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October 19, 2005

'Embankment' — by Rachel Whiteread


One of the world's greatest sculptors, Whiteread's highly–anticipated new work (above and below, with the artist)


for London's Tate Modern Turbine Hall opened last week to rave reviews, with many declaring it the greatest work of her already noteworthy career. Whiteread (below)


filled the enormous empty space (below)


with 14,000 white cast polyethylene boxes, creating an indoor Arctic of sorts — but with a peculiar warmth instead of chill.

In a superb interview with Lynn Barber that appeared in Sunday's Observer the 42–year–old Whiteread, short–listed for the Turner Prize in 1991 at 28 and its winner two years later, went back and reflected on her inspirations, working techniques, the effect of becoming a parent at 38 — she told Barber that motherhood "made me feel whole" — and the transformation of her world view from dourness to an anticipatory enthusiasm.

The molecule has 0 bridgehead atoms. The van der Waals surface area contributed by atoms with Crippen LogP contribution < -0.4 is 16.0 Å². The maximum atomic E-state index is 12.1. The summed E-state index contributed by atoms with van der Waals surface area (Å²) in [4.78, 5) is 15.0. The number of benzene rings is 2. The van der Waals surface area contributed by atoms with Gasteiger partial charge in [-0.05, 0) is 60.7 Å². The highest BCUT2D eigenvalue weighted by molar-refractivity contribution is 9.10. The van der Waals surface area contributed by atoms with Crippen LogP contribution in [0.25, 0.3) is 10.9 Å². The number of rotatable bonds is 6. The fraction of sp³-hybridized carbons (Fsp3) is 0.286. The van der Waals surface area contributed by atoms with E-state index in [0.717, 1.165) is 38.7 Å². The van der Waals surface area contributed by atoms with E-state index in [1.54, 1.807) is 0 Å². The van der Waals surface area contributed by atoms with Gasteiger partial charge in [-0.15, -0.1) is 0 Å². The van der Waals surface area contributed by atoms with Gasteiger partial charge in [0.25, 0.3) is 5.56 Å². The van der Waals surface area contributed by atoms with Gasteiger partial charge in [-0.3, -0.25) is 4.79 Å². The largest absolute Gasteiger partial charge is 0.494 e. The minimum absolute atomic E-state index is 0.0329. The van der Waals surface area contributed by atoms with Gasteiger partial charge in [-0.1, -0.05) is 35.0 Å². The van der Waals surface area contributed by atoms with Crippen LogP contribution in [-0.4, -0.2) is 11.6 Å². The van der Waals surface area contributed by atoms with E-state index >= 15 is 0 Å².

Her work will remain up through April 2, 2006, after which the boxes will be ground into bits and made into bollards.

Like her Turner Prize–winning "House" (below),


it will exist only in memory and photographs.

Just as with each of us and, in the end, as memory fades and photographs crumble, it will be as if it never happened.

It never did.

October 19, 2005 at 05:01 PM | Permalink


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Don't forget though - "one of the world's greatest sculptors" also managed to scoop the $70000 1994 K Foundation award for worst artist of the year...:


Posted by: Russ | Oct 20, 2005 1:33:52 AM

So even on the last day of the exhibition, people still aren't going to be allowed to play paintball in there?

Art sucks.

Posted by: Daniel Rutter | Oct 20, 2005 1:23:15 AM

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